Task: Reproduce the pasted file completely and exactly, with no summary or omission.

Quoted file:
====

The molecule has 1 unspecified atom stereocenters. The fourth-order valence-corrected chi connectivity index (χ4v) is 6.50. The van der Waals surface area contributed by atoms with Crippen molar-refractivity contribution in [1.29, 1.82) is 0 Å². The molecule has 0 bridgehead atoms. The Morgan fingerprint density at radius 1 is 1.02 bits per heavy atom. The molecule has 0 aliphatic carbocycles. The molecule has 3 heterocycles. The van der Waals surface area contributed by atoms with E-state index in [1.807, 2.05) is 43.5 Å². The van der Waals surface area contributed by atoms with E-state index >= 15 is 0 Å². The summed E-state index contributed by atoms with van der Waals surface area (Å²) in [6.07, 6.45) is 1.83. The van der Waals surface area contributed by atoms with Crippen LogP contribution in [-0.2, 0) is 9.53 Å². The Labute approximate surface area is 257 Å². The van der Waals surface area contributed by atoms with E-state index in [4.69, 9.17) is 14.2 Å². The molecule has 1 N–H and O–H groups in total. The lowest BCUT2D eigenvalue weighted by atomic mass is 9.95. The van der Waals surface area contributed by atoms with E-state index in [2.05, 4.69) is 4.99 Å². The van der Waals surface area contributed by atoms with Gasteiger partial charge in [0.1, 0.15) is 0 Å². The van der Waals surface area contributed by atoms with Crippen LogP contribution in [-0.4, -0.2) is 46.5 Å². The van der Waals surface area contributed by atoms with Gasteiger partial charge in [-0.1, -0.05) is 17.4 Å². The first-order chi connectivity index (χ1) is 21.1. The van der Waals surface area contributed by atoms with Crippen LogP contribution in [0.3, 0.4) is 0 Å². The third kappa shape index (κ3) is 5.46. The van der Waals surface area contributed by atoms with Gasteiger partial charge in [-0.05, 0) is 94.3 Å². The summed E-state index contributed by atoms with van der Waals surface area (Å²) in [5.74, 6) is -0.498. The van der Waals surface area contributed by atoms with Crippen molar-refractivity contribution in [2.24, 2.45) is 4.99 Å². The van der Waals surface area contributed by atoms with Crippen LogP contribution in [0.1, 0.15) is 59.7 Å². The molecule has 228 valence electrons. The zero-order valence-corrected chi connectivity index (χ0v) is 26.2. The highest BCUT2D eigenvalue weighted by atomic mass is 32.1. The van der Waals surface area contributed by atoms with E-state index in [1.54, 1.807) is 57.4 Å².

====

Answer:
The molecule has 1 unspecified atom stereocenters. The fourth-order valence-corrected chi connectivity index (χ4v) is 6.50. The van der Waals surface area contributed by atoms with Crippen molar-refractivity contribution in [1.29, 1.82) is 0 Å². The molecule has 0 bridgehead atoms. The Morgan fingerprint density at radius 1 is 1.02 bits per heavy atom. The molecule has 0 aliphatic carbocycles. The molecule has 3 heterocycles. The van der Waals surface area contributed by atoms with E-state index in [1.807, 2.05) is 43.5 Å². The van der Waals surface area contributed by atoms with E-state index >= 15 is 0 Å². The summed E-state index contributed by atoms with van der Waals surface area (Å²) in [6.07, 6.45) is 1.83. The van der Waals surface area contributed by atoms with Crippen LogP contribution in [-0.2, 0) is 9.53 Å². The Labute approximate surface area is 257 Å². The van der Waals surface area contributed by atoms with E-state index in [4.69, 9.17) is 14.2 Å². The molecule has 1 N–H and O–H groups in total. The lowest BCUT2D eigenvalue weighted by atomic mass is 9.95. The van der Waals surface area contributed by atoms with E-state index in [2.05, 4.69) is 4.99 Å². The van der Waals surface area contributed by atoms with Gasteiger partial charge in [0.1, 0.15) is 0 Å². The van der Waals surface area contributed by atoms with Crippen LogP contribution in [-0.4, -0.2) is 46.5 Å². The van der Waals surface area contributed by atoms with Gasteiger partial charge in [-0.1, -0.05) is 17.4 Å². The first-order chi connectivity index (χ1) is 21.1. The van der Waals surface area contributed by atoms with Crippen LogP contribution in [0.3, 0.4) is 0 Å². The third kappa shape index (κ3) is 5.46. The van der Waals surface area contributed by atoms with Gasteiger partial charge in [-0.05, 0) is 94.3 Å². The summed E-state index contributed by atoms with van der Waals surface area (Å²) in [5.74, 6) is -0.498. The van der Waals surface area contributed by atoms with Crippen molar-refractivity contribution in [2.24, 2.45) is 4.99 Å². The van der Waals surface area contributed by atoms with Crippen LogP contribution in [0.1, 0.15) is 59.7 Å². The molecule has 228 valence electrons. The zero-order valence-corrected chi connectivity index (χ0v) is 26.2. The highest BCUT2D eigenvalue weighted by atomic mass is 32.1. The van der Waals surface area contributed by atoms with E-state index in [1.54, 1.807) is 57.4 Å².